What do alcohol stove boil time test videos done in peoples’ kitchens, basements, and backyards tell you about the real world performance of your alcohol stove?
You can’t measure stove performance indoors unless you take into account all of the real-world factors that can affect boil times and fuel efficiency (arguably the more important measure.) Even then there are a gazillion variables that make these tests crude approximations, at best.
Here are a few of the most important variables that will completely change the boil time or fuel efficiency performance of an alcohol stove in real conditions.
- Wind speed because wind will kill the boil time or fuel efficiency performance of a stove, even when it’s protected by a wind screen.
- Cook pot shape. Cylindrical pots can waste heat by venting it up their sides while flatter pots capture more of the heat generate by a stove. It’s always important to match the shape and circumference of your stove with the right pot shape so you don’t waste fuel.
- Pot lids. Beware of tests that don’t us a pot lid because they waste so much heat. Pot lids also differ in whether they vent heat through colander holes or fit tightly on a pot.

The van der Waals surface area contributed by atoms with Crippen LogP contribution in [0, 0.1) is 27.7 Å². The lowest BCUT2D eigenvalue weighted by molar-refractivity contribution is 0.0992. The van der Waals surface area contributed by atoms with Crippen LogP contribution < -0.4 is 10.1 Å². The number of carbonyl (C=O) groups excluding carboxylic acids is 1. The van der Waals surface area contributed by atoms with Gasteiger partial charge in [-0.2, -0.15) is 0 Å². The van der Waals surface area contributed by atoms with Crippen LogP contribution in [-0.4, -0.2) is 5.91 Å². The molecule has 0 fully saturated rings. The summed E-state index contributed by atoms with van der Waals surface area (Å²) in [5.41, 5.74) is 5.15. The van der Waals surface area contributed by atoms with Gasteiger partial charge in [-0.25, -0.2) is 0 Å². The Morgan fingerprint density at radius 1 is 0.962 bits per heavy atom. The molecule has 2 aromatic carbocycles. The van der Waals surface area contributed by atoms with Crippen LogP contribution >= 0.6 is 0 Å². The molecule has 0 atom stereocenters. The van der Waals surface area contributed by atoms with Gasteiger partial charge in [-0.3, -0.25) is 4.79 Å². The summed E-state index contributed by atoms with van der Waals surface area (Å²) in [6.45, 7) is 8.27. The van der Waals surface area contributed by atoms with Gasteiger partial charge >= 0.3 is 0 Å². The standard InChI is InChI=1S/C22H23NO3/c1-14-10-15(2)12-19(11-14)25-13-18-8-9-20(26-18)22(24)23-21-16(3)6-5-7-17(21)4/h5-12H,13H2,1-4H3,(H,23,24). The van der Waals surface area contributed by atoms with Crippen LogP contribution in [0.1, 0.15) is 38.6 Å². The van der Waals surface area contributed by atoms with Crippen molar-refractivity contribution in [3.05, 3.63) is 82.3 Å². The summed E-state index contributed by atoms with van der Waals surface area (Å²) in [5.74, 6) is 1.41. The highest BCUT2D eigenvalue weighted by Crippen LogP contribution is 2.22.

- Distance between the bottom of the pot and the top of the flame: The hottest part of a flame is at its top so a pot stand may be required to get optimal heat transfer for different pot/stove combinations.
- Type of material that the pot is made out of. Different metals conduct energy better than others: Aluminum pots conduct heat better than stainless steel, which conduct heat better than titanium.
- Stove priming times. Alcohol and white gas stoves take time to prime and it is difficult to determine when the priming phase is over and the boiling/fuel efficiency test should begin.
- Fuel quality: There is a great deal of variability in the composition and purity of denatured alcohol from different manufacturers that will affect boil time and fuel efficiency performance.
- Environmental factors including barometric pressure, water temperature, air temperature, and the temperature of the surface that the stove is sitting on will all affect boil times and fuel efficiency.
Is there any value in of all those alcohol stove boiling time tests on Youtube?
What do you think?
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